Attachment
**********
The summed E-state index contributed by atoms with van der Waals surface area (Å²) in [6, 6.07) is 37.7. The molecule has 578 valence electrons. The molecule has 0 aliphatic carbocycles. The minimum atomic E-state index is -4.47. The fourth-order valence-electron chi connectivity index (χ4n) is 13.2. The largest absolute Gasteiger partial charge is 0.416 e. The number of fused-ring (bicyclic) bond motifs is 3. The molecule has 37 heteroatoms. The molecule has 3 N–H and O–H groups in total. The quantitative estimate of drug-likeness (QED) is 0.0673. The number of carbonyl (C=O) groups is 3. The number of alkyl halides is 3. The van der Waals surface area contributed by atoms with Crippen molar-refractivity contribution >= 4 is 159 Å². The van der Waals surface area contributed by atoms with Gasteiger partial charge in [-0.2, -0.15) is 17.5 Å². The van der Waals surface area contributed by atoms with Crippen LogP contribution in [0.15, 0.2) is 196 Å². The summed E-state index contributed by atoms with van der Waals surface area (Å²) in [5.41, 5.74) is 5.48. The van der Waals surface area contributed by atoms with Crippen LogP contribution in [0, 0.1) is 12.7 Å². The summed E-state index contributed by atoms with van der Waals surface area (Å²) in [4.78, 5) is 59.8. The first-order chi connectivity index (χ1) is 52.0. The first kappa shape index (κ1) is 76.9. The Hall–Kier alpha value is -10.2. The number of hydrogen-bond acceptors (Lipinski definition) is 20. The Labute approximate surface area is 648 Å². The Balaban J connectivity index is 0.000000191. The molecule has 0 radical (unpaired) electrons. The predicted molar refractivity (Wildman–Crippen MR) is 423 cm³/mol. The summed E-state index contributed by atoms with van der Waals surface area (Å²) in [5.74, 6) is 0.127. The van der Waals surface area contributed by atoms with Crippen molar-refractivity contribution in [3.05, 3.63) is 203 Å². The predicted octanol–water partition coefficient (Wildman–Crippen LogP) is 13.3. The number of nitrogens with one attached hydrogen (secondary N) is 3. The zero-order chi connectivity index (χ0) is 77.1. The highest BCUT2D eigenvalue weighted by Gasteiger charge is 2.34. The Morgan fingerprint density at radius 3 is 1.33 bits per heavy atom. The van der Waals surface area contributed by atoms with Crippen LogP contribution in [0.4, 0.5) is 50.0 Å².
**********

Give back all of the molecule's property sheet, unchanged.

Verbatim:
The summed E-state index contributed by atoms with van der Waals surface area (Å²) in [6, 6.07) is 37.7. The molecule has 578 valence electrons. The molecule has 0 aliphatic carbocycles. The minimum atomic E-state index is -4.47. The fourth-order valence-electron chi connectivity index (χ4n) is 13.2. The largest absolute Gasteiger partial charge is 0.416 e. The number of fused-ring (bicyclic) bond motifs is 3. The molecule has 37 heteroatoms. The molecule has 3 N–H and O–H groups in total. The quantitative estimate of drug-likeness (QED) is 0.0673. The number of carbonyl (C=O) groups is 3. The number of alkyl halides is 3. The van der Waals surface area contributed by atoms with Crippen molar-refractivity contribution >= 4 is 159 Å². The van der Waals surface area contributed by atoms with Gasteiger partial charge in [-0.2, -0.15) is 17.5 Å². The van der Waals surface area contributed by atoms with Crippen LogP contribution in [0.15, 0.2) is 196 Å². The summed E-state index contributed by atoms with van der Waals surface area (Å²) in [5.41, 5.74) is 5.48. The van der Waals surface area contributed by atoms with Crippen LogP contribution in [0, 0.1) is 12.7 Å². The summed E-state index contributed by atoms with van der Waals surface area (Å²) in [4.78, 5) is 59.8. The first-order chi connectivity index (χ1) is 52.0. The first kappa shape index (κ1) is 76.9. The Hall–Kier alpha value is -10.2. The number of hydrogen-bond acceptors (Lipinski definition) is 20. The Labute approximate surface area is 648 Å². The Balaban J connectivity index is 0.000000191. The molecule has 0 radical (unpaired) electrons. The predicted molar refractivity (Wildman–Crippen MR) is 423 cm³/mol. The summed E-state index contributed by atoms with van der Waals surface area (Å²) in [5.74, 6) is 0.127. The van der Waals surface area contributed by atoms with Crippen molar-refractivity contribution in [3.05, 3.63) is 203 Å². The predicted octanol–water partition coefficient (Wildman–Crippen LogP) is 13.3. The number of nitrogens with one attached hydrogen (secondary N) is 3. The zero-order chi connectivity index (χ0) is 77.1. The highest BCUT2D eigenvalue weighted by Gasteiger charge is 2.34. The Morgan fingerprint density at radius 3 is 1.33 bits per heavy atom. The van der Waals surface area contributed by atoms with Crippen LogP contribution in [0.4, 0.5) is 50.0 Å².